I was asked recently what balance means for hand spun yarn.
What is a balanced ply?
Balanced ply is when a yarn is twist neutral, i.e. the twist in the singles is balanced by the twist in the ply, the yarn has no tendency to twist. A yarn doesn’t have to have two strands the same thickness to be balanced. Exotic art yarns can be balanced, though a singles yarn is never really balanced unless it is felted.
You can’t really tell if a skein is balanced until it is finished. By finished I mean steamed or washed in warm water. Over time the twist in the yarn becomes dormant, so a singles that sits around for a day or a month or two, will look like it has less twist than it has. When it is plied it may hang straight and look as if it is balanced but when it is washed any twist in the singles is ‘reactivated’ and it may not have enough ply twist.
How can you tell if a yarn is balanced?
If a skein of yarn hangs straight – AFTER if it finished, it is balanced.
If it has too much twist it hangs with a Z twist, if it has too little twist it hangs with an S twist.
I remember it by thinking “It twists in the direction that needs more twist.” so if it hangs with an S twist it needs more S twist. If it hangs with a Z twist it needs more Z but as you can’t add more Z twist, you have to take out S twist.*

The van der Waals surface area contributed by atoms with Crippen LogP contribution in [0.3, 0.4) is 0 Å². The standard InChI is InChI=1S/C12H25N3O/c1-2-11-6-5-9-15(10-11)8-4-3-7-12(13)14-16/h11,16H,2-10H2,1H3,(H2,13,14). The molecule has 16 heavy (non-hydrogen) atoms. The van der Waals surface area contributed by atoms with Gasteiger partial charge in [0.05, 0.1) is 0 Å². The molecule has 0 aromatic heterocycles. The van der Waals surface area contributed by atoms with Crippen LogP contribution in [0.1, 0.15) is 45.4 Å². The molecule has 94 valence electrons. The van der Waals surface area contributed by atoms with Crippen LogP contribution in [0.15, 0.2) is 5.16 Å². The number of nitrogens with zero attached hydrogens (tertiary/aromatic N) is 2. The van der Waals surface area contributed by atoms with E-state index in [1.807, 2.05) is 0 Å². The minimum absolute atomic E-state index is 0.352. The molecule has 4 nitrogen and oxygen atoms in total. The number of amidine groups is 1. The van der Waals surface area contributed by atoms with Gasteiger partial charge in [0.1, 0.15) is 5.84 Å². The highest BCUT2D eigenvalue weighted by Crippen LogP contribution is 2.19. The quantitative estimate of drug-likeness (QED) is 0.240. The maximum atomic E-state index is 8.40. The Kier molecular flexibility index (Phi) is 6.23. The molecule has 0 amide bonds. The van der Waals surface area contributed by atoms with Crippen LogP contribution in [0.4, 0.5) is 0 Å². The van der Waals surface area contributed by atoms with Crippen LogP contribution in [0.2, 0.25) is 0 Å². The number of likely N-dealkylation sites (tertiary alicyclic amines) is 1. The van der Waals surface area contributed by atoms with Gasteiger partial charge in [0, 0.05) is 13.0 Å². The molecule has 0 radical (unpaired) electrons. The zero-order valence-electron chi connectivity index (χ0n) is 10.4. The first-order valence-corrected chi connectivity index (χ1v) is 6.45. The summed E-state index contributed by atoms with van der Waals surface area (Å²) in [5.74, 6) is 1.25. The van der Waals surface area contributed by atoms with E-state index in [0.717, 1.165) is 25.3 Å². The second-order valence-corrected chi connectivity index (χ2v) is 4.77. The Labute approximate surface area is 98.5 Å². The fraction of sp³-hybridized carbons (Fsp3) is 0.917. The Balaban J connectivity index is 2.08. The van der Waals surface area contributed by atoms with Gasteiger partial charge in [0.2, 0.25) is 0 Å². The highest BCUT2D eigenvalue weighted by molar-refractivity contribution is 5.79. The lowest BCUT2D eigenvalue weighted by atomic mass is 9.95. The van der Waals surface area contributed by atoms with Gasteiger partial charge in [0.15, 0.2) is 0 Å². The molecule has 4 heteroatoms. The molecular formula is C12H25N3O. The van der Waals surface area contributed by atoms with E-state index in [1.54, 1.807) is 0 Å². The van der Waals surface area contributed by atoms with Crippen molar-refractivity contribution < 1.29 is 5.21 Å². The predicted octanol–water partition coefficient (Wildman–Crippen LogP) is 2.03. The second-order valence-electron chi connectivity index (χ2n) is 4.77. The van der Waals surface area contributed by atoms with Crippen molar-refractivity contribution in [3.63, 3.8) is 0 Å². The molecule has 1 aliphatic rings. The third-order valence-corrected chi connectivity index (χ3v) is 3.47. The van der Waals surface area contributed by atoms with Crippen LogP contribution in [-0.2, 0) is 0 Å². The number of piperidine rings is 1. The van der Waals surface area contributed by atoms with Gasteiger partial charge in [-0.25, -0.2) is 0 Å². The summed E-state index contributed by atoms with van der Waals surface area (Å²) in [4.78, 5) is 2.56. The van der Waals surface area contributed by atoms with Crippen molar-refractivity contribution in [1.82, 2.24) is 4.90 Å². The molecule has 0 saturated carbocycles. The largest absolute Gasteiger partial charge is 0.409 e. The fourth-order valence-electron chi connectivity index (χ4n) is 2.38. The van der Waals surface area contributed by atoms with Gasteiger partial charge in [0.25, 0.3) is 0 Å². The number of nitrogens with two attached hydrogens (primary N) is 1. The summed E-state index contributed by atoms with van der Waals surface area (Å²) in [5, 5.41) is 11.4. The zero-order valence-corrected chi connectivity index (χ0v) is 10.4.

These three skeins demonstrate this. I took a balanced skein, split into three, added more S twist to one section, took twist away from a second one, and left the rest as a balanced yarn. I re-skeined them all on a the same niddy-noddy, steamed them and hung them up.
- Left, over-plied skein hangs with a Z twist
- Centre, balanced skein hangs straight
- Right, under-plied skein hangs with an S twist
What you may also notice is that although the skeins were all wound on the same niddy-noddy, they are different lengths. A skein with more twist will be slightly shorter and have more bounce, this is irrespective of whether it is balanced or not but that is a discussion for another day.
Does it matter if a skein is balanced?
It depends what you wish to do with it. For weaving it is not important, for crochet it is usually not a problem. In knitting it can ruin a garment, depending on what stitch you use. Moss stitch, garter stitch and lace work are usually ok, but stocking stitch tends to slant.
The above three skeins were each knitted into a stocking stitch swatch below
What can I do about it?
If your yarn is over or under-plyed it is fairly straightforward to rectify.
If it needs more S twist put it through the wheel again with the wheel turning anti-clockwise to add more S twist, for removing S twist turn the wheel clockwise.
How much more twist to add is challenging, I usually advise to have your wheel set on a low ratio and just add 2 -3 treadles per draft length.
Hope this is useful. if you have any topics you’d like to ask about let me know
(*If you spin your singles S and ply Z the way it hangs still tells you which way you need to adjust the twist)